Boy sees girl in a parking lot. Boy falls in love with girl and says, “I’ve seen you around. What’s your name?” Girl falls in love with boy. They begin to spend every day together, getting high and making love. They’re finding themselves in each other; their intimacy is becoming all there is to the universe.
It’s a classic story of falling in love. But the boy isn’t an ordinary boy — he’s Josh Tillman, self-proclaimed “sarcastic overcompensating asshole,” as he put it in an interview with Grantland. We see a profoundly changed Josh Tillman on this sophomore album, “I Love You, Honeybear.” Before meeting Emma —his “honeybear” — he was afraid of feeling normal (feelings), deflecting sympathy and sentimentality with irony. That’s the Tillman of “Fear Fun,” his first album as Father John Misty, an erudite, gregarious gadfly — he’s casually name-dropping Heidegger and Sartre, and singing about “writing a novel because it’s never been done before.”
In “I Love You, Honeybear” we see Tillman trying to reflect sincerely on his music and his emotions, trying to come to terms with the ways falling in love with Emma are changing him. His lyrics can teeter on the brink of the cliche — we hear “honeybear,” “tired of running” and “I love you as you are.” But Tillman is aware that he isn’t good at that yet, that his lyricism is trite at times. He refers to his own line about running as “something dumb.”
In his best and most original lyrical moments, he’s his old sardonic self, going for a shocker, like with the track “ Chateau Lobby #4.” Here, Tillman really reminded me of Philip Roth, the libidinous bad boy of contemporary literature. In fact, Tillman references Roth’s novel “Everyman” on “Fear Fun”; there’s a song called “Everyman Needs a Companion.” Tillman owns a “heap of vinyl outstacked only by his Philip Roth novels,” Sean Fennessey notes in his article and interview for Grantland.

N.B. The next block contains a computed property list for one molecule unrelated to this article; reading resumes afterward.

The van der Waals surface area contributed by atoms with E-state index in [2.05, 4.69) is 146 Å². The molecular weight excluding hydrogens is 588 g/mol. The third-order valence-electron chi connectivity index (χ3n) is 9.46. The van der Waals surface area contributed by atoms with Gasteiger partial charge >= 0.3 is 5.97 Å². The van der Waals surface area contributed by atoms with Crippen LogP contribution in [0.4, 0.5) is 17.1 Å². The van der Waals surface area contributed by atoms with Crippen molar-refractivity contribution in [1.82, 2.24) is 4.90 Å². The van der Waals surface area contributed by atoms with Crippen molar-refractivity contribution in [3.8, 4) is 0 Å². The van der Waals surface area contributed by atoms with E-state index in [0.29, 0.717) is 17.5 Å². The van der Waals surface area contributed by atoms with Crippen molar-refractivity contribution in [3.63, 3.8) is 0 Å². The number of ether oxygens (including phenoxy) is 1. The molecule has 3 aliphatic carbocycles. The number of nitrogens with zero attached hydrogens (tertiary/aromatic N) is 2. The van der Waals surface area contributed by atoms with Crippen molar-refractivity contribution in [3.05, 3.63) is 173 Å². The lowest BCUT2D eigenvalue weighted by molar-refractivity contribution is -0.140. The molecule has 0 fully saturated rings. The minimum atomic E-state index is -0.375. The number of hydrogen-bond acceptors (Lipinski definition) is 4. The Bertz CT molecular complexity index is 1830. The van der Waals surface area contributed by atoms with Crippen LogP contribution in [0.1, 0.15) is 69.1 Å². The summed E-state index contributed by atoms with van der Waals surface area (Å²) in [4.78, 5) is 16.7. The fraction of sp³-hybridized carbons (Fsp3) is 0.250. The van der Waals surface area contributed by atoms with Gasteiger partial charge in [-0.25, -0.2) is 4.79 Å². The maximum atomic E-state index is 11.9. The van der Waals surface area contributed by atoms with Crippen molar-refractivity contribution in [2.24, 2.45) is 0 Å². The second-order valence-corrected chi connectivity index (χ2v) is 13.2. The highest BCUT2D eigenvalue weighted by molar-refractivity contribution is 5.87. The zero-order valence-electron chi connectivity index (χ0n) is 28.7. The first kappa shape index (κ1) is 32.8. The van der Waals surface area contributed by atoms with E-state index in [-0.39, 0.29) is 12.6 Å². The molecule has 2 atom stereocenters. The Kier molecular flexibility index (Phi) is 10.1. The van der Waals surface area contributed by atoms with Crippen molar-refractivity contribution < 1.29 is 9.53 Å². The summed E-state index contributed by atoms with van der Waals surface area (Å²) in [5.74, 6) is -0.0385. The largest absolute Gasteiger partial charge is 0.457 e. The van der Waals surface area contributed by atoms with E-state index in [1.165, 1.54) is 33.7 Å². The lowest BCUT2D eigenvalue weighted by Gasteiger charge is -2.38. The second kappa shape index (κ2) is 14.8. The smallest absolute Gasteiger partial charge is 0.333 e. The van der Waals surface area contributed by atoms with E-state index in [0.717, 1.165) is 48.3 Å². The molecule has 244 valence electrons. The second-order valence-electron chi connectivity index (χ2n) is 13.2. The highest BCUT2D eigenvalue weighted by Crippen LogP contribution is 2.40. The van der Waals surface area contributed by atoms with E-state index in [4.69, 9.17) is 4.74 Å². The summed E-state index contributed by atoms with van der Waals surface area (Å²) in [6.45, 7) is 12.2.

Tillman is clearly not afraid to flaunt his bookish side. I understand how that might be irksome or come off as pretentious. But it does give us a window into his psyche. We’ve all had the experience of reading and recognizing the perfect expression for something difficult to put into words. Maybe precisely those moments — where an emotion is so personal that our vocabulary fails us — say the most about us. There, Tillman might feel the need to throw in an allusion or two. In any case, what I’m arguing is that you can let the references inform your reading of his lines and get a good grasp on what this album’s all about.
Besides Roth, Tillman references Shakespeare: “A rose by any other name,” he croons in “Holy Shit.” He’s alluding to the famous balcony scene in “Romeo and Juliet,” where Juliet says: “What’s in a name? that which we call a rose / By any other name would smell as sweet.” This song is about everything Tillman thinks love is not. Here, he’s anxious about saying “love,” because the word is so overused that it has become meaningless. Instead, he quotes some definition of love he’s heard — “Maybe love is just an economy based on resource scarcity”— and negates it: “What I fail to see is what that’s gotta do with you and me.” The Shakespeare reference is exactly about those indescribable qualities of love. Tillman and the Bard tell us that it doesn’t matter how you define what love is or isn’t, because “By any other name,” it “would smell as sweet.”